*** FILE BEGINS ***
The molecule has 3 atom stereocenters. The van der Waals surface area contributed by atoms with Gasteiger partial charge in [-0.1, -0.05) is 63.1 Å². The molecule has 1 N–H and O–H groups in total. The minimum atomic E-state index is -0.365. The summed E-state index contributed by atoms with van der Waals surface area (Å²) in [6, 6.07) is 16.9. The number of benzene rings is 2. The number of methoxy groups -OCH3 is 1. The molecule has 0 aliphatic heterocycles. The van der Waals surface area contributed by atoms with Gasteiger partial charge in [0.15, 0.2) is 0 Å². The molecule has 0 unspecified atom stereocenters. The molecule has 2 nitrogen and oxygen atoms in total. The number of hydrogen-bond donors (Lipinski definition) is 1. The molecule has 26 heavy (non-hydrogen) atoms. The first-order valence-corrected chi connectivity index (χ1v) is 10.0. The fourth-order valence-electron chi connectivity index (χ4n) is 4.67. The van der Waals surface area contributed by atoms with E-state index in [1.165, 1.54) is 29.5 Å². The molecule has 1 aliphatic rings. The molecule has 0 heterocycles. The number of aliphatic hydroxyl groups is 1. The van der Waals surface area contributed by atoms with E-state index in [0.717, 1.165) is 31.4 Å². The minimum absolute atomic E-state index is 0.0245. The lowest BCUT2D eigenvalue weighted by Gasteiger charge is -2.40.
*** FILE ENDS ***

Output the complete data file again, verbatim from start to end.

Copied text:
The molecule has 3 atom stereocenters. The van der Waals surface area contributed by atoms with Gasteiger partial charge in [-0.1, -0.05) is 63.1 Å². The molecule has 1 N–H and O–H groups in total. The minimum atomic E-state index is -0.365. The summed E-state index contributed by atoms with van der Waals surface area (Å²) in [6, 6.07) is 16.9. The number of benzene rings is 2. The number of methoxy groups -OCH3 is 1. The molecule has 0 aliphatic heterocycles. The van der Waals surface area contributed by atoms with Gasteiger partial charge in [0.15, 0.2) is 0 Å². The molecule has 0 unspecified atom stereocenters. The molecule has 2 nitrogen and oxygen atoms in total. The number of hydrogen-bond donors (Lipinski definition) is 1. The molecule has 26 heavy (non-hydrogen) atoms. The first-order valence-corrected chi connectivity index (χ1v) is 10.0. The fourth-order valence-electron chi connectivity index (χ4n) is 4.67. The van der Waals surface area contributed by atoms with E-state index in [1.165, 1.54) is 29.5 Å². The molecule has 1 aliphatic rings. The molecule has 0 heterocycles. The number of aliphatic hydroxyl groups is 1. The van der Waals surface area contributed by atoms with E-state index in [0.717, 1.165) is 31.4 Å². The minimum absolute atomic E-state index is 0.0245. The lowest BCUT2D eigenvalue weighted by Gasteiger charge is -2.40.